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Qiang Qiang and I – A Keeper’s Story – Part 2 of 4

Qiang Qiang and I

Written by Qiang Zhou, CCRCGP
Translated by Pat Weiyi Zhang

Miracle of life

At 9:40 pm, Qiang Qiang was transferred to his new home–the quarantine villa for pandas. After traveling the long distance and undergoing a grueling surgery, Qiang Qiang’s spirit was completely deflated, which made us worry even more. You could see that he had lost the strength to even open his eyes.  He just curled up motionlessly on the straw mat we prepared for him. That night, I was the only one scheduled  to be on duty. No one who had helped with Qiang Qiang’s transfer was willing to leave, however.  In the office, we all waited and waited for him to wake up.  In order to keep things as quiet as possible, I was the only one who left the office to watch him inside the enclosure. Each time I checked on him, I quietly got close to him, looking at him with so much love as if he was my own child. He was a skeleton of an adult panda with missing limbs. The stitches on his wounds were acutely visible. Some senile plaque could be seen on his nose. He was so thin that only his fur was left to cover his body. Time passed and Qiang Qiang was still in a coma. My tears came again.

At 11:30pm, Qiang Qiang finally opened his eyes with great effort. He weakly looked around, still instinctively prepared to fight any unknown dangers.  I was so happy. I wiped my tears and ran to the office to report the good news. The atmosphere in the office was still bleak. Everyone frowned. An old keeper deep in thought with a burned up cigarette still in his hand.  A vet was holding his head in his hands looking defeated. The leaders were sitting together in quiet conversation. When they heard the news that Qiang Qiang had just woken up, everyone looked even more nervous. Director Zhang told us to immediately feed Qiang Qiang, offering him nutritious liquid and bamboo shoots. Experienced keepers knew that what he would need most after his long travels was water. And that, after surgery, what he needed most was nutrition.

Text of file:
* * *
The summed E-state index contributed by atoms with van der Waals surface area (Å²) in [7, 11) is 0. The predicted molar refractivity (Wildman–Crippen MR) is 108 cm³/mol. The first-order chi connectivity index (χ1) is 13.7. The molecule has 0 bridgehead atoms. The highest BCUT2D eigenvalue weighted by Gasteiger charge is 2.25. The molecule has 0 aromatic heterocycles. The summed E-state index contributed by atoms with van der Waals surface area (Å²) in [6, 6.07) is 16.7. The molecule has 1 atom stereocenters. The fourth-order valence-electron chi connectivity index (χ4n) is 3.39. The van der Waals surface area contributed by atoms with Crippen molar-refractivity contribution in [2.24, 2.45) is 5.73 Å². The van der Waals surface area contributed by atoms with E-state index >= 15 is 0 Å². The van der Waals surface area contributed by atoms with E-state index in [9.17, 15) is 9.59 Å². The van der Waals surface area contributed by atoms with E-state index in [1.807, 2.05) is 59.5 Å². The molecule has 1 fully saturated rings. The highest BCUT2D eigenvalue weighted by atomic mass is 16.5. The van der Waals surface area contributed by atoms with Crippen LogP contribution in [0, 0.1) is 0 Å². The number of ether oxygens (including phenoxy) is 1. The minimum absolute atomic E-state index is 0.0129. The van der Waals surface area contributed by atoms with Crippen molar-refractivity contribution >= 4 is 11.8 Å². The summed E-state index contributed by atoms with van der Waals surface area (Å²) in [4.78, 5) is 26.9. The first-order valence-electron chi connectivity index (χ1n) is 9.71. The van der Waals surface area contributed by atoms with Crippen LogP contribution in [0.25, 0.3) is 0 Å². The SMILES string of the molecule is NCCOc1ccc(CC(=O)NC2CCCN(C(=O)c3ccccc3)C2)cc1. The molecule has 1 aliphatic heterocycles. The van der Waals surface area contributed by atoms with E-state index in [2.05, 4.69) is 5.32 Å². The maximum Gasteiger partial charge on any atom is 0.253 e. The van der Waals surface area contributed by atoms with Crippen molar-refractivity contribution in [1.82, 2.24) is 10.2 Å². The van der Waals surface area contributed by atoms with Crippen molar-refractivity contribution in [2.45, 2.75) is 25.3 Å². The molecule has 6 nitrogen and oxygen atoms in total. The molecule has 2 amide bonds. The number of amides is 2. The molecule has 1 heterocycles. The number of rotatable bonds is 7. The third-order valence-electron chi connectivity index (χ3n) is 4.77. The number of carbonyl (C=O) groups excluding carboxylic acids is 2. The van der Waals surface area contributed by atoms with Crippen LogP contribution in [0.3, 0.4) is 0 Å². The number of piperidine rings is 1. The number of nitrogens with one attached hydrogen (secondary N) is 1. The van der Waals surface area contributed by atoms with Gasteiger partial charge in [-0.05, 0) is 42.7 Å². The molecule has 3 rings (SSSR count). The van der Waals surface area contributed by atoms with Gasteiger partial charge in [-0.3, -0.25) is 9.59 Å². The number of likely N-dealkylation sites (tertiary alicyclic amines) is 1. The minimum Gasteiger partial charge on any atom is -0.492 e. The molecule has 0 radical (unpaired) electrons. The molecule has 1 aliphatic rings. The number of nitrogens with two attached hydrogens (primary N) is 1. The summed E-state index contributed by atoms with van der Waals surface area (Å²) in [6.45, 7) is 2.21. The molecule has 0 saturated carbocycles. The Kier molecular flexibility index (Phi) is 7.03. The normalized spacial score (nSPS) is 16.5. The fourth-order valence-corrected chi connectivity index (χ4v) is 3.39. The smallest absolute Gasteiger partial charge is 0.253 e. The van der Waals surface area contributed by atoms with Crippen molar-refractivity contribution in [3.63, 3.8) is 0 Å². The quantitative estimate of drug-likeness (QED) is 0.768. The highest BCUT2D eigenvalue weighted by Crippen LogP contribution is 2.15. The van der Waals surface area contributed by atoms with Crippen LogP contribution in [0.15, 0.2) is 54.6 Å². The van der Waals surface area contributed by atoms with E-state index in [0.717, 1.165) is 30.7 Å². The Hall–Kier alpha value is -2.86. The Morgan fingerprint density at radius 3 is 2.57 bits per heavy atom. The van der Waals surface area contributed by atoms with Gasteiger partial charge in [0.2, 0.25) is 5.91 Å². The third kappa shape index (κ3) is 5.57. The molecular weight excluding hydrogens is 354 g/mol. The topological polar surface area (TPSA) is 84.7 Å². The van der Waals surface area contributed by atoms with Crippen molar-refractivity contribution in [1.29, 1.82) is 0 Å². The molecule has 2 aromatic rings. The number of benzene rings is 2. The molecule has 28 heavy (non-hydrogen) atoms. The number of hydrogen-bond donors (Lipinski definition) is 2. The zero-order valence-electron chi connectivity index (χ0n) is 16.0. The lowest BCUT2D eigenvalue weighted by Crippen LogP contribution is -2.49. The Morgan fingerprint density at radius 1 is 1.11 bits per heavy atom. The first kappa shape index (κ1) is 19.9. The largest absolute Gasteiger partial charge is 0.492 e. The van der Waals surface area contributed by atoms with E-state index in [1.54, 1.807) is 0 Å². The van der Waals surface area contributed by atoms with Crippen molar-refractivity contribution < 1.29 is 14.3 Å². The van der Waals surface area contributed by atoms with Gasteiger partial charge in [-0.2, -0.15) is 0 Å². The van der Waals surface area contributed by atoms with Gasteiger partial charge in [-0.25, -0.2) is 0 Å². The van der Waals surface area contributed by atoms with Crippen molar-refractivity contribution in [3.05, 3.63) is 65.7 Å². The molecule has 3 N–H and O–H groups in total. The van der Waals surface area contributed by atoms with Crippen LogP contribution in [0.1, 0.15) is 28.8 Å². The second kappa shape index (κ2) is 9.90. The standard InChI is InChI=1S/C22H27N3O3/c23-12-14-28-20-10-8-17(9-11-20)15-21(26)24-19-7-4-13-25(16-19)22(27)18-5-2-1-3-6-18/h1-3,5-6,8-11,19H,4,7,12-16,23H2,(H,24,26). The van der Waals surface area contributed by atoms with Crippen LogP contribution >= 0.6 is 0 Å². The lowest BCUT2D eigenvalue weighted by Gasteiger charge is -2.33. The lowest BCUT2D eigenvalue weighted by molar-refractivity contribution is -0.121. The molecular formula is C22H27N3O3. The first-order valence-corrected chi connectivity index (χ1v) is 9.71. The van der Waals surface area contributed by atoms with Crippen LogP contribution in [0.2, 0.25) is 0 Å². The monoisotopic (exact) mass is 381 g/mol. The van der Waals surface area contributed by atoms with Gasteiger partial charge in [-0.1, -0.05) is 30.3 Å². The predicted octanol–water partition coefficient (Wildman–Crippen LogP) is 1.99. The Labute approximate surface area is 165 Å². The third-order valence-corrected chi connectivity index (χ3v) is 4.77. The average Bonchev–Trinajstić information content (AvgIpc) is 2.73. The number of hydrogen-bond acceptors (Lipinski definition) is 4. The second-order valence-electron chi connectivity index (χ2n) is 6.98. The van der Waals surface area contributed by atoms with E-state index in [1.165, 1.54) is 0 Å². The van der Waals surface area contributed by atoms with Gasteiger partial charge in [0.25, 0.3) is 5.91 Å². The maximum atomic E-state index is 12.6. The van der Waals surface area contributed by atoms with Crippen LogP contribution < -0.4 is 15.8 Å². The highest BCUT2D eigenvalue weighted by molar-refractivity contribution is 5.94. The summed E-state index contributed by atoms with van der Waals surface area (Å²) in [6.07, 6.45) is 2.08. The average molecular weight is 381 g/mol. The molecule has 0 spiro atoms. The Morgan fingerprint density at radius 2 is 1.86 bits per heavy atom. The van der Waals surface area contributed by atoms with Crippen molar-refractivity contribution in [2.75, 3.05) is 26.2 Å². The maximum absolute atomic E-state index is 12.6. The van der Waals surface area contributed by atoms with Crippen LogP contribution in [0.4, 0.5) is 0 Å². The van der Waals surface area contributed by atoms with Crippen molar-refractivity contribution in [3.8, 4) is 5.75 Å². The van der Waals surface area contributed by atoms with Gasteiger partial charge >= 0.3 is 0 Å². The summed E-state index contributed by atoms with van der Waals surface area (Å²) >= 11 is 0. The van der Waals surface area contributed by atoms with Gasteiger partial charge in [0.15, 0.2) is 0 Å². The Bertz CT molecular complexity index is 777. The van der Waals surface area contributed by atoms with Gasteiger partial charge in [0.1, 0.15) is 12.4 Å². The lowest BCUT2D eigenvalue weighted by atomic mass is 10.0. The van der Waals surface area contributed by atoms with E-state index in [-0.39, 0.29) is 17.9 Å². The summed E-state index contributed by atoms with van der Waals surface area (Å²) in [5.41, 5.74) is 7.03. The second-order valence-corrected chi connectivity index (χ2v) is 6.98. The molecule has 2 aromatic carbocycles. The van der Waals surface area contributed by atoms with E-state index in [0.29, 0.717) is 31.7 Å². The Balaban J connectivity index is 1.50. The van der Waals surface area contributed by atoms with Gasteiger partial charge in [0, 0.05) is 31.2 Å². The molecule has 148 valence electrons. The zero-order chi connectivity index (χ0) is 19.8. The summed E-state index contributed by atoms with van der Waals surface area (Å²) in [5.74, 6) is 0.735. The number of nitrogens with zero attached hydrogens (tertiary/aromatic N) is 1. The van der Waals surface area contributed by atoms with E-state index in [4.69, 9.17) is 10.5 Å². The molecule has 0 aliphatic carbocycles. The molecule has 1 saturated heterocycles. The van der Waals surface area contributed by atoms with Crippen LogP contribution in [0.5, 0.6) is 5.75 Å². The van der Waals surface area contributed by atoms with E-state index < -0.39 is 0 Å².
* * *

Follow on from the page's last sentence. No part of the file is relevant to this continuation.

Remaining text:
Teacher Zhou approached me and cautioned me to be careful. He said: “The giant panda could be aggressive. Qiang Qiang is from the wild. You must be very careful when going inside the enclosure. ” I nodded my head, carefully entered Qiang Qiang’s territory with the nutritious liquid and bamboo shoots that were prepared earlier. When Qiang Qiang saw me getting close to him, he instinctively became more alert  and curled up to get ready to protect himself from the enemy. When I saw this, I slowly squatted, put down the nutrient rich liquid on the ground and then quietly pushed it to a place where he could reach it.  I then slowly moved back and squatted about 2 meters away from him where it was safer to watch and showed him that I was friendly. He looked at me for quite a while to be sure that I was not enemy and then, tempted by the scent, began drinking. He kept a cautious eye on me, but within 10 minutes he had slowly consumed 300ml of the nutrient-rich liquid. When he finished, I slowly passed him 1kg of bamboo shoots. In the beginning, he obviously was not comfortable with my being so close to him and did not even touch the bamboo shoots.  I moved the bamboo shoots to a place where he could reach them with his front paws and got out of the enclosure. After about 10 minutes of a stalemate, Qiang Qiang began to slowly take the bamboo shoots. Like people eating sugar cane, he peeled the outer skin and ate the cores.

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The entire center was full of excitement as news of his eating and drinking spread. “It’s good that he is eating now”. “It is good as long as he can be alive ”. “His weight can be slowly adjusted”. “Keepers must pay more attention to his hind legs” . “If he still needs nutrients, it’s better to feed him some formulated milk”. “Collect some poop to check for intestinal parasites”. Everyone had a tiny piece of advice.